Wednesday, February 14, 2018
Breathing her name with a sigh: on Ashby's Hwa
@MadelineAshby's Company Town (recommended to me by Jessica Langer of Centennial College in Toronto), is an exploration of what it means to be Hwa, Ashby's main character in this excellent addition to cyberpunk. I mean, for me, it was Hwa that made the book worth reading, but it is really also the excellent craft and artistry that is apparent on each and every page, from the dialogue to descriptions of settings, and not least the action.
This is an action-packed book that rocked my world with its unflinching depictions of fighting, like stuff straight out of the Matrix, but the protagonist here is an emotionally vulnerable skull-cracker hired to protect "the youngest Lynch", a member of a family that controls a vast set of oil rigs off the coast of Labrador. This setting is my other favourite thing about CT.
These rigs are vast and interconnected, and they go 'all the way down' into the sea floor, in a dense amalgamation of architectures, dwellings, streets, public spaces, and just about anything else you can find in a 'normal' city, but here set on what we usually associate with equipment for extracting crude from beneath earth's crust that inconveniently happens to also be covered by ocean water. These rig-cities are unique, from what I can tell, in literature but I'm sure there's something out there in the SF back catalogue that is similar.
There's also a very strong Canadian element to CT, from the references to provincial employment and union practices (it seems a lot of the people in this dystopian future are unionised, which is therefore by definition not so dystopian), to the way people speak and interact. Though there was a delightful inclusion of Scottish-inflection and choice of words as well, that is well-nigh Nova-Scotian in orientation (the extensive use of the affirmative 'aye' for 'yes' for example).
The density of the cities came off very well, and this density is reflected in the language and in the action of the book. Action sequences are varied, and very realistic, and backed up in the character by extensive knowledge of training regimens and eating habits of runners, fighters, and the like. This is really a big appeal for me, because I'm also a runner and as a runner I feel compelled to build my strength as well, so I don't wither away. I was rooting for Hwa in the same way. She makes me feel strong, stronger than I am by a long shot, but relatable.
So you have Hwa the vulnerable fighter who is 'organic' for the most part; and who finds love; and whose aesthetic concerns about her own body tie very much into feminist concerns with the social construction of women's bodies and empowerment. Oh, and then there's the very believable depictions of vulnerability, not least in the involvement of both Hwa's mother and best friend in sex work.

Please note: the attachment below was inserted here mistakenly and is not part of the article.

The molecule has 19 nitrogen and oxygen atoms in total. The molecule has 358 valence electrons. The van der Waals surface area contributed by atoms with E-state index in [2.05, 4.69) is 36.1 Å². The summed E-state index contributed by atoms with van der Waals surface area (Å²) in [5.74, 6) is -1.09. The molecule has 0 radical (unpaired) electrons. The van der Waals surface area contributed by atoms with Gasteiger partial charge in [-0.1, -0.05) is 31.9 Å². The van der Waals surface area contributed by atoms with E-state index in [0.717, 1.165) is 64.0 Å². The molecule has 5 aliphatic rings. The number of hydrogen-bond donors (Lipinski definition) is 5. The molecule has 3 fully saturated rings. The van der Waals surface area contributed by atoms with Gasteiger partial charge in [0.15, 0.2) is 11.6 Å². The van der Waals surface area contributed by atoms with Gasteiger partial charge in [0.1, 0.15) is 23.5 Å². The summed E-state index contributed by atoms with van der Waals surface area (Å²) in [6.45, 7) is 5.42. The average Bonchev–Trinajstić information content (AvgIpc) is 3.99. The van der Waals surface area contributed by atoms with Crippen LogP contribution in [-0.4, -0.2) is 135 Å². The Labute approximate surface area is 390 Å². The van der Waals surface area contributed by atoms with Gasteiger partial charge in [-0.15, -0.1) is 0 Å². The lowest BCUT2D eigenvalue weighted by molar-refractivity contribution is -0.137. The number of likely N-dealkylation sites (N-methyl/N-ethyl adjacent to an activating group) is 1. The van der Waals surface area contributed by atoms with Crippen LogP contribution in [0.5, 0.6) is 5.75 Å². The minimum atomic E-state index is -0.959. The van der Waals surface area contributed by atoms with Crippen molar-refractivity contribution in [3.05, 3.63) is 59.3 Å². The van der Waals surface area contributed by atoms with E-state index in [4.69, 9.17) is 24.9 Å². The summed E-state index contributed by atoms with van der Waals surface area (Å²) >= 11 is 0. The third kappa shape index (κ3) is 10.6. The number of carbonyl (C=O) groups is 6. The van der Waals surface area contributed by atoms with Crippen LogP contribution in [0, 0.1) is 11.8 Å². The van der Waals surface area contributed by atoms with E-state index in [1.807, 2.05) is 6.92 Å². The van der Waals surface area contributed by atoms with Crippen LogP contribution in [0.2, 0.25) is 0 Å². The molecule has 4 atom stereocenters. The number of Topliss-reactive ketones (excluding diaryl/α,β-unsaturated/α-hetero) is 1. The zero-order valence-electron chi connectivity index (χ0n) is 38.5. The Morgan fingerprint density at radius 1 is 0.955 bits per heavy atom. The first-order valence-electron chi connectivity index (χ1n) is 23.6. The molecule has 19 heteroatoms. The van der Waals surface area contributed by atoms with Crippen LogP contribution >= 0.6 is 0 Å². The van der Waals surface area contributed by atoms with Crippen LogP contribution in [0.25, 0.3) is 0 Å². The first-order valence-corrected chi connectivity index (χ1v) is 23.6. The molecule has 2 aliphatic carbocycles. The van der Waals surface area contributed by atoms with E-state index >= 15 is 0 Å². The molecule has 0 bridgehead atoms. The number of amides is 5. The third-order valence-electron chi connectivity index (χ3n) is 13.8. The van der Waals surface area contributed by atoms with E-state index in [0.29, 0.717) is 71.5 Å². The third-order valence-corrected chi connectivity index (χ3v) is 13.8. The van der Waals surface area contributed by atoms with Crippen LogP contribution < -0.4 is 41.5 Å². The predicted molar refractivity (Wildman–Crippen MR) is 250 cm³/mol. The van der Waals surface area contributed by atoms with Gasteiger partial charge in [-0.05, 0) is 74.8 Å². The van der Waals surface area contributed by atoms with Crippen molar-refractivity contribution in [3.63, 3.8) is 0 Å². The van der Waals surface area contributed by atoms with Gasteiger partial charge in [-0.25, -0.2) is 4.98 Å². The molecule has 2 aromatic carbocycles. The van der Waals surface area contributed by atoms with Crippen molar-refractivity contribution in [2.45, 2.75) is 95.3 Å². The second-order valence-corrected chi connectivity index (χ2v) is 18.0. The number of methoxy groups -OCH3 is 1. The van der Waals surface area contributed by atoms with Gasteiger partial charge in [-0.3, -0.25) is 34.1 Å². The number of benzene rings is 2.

I know from having grown up in resource towns in British Columbia what it is like in those towns. They had a reputation for violence, and in a place like Fort McMurray, there are just a lot of men with a lot of money looking to spend it, drinking a lot, and paying for sex. They're not all that way, mind you, but I would never want to live in a town like Fort McMurray (I told lots of friends from down east this, and was often met with bewilderment: why not! there's so much money there! Everyone worshipping the 'rich' resource towns).
I could relate to the Company Town itself, in other words, despite being a bit of a misfit in my own hometown of Terrace BC, a logging and service town with a history of the more ragged sides of resource-richness itself.
I'm not an expert in cyberpunk, but I've read enough to know that this is an excellent volume that while sitting uneasily within the sub-genre of cyberpunk, also straddles some other areas of literature. It is, for one, Can-Lit, and I mean this in the most positive of ways (i.e. not in a Margaret Atwood-y way, it is very far from that). The best Canadian literature is speculative and this can sometimes (for me) mean avant-garde, but more often it means engagingly well-crafted and innovative and forward looking. I put both Andre Alexis's Fifteen Dogs and some Canadian indigenous science fiction into the same category (of Can-Lit).
Company Town is, therefore, post-colonial in sensibility and post-human in outlook. It fast-forwards, using Hwa as the button, to what a future might look like in which power takes many new and ever-more violent forms, in which invisibility is possible and used in frightening ways; terrorism is rife and even more unpredictable in the fluidity of its spacetimes; and the line between friend and foe is terrifyingly vague. In the middle of all that is Hwa, and this is profoundly reassuring.
Hwa's being is shelled, both literally and metaphorically. It is shelled from outside by the many layerings and augmentations of the 'new reality' of future technologies; and from within by Hwa's own insecurities and traumas. The latter drive her, while the former seem to just bewilder (but productively).
The materiality and mirroring of our current realities is very sophisticated here, a gritty fragmentation of society crystallised in the offshore dystopian pessimism of so much gone wrong. The dialectic of time, and of the object is given a new evolution in this iteration, I can only hope for much more and many more new books, I'm hoping and wondering what the next ones will be. Keep an eye on this extremely promising and accomplished writer.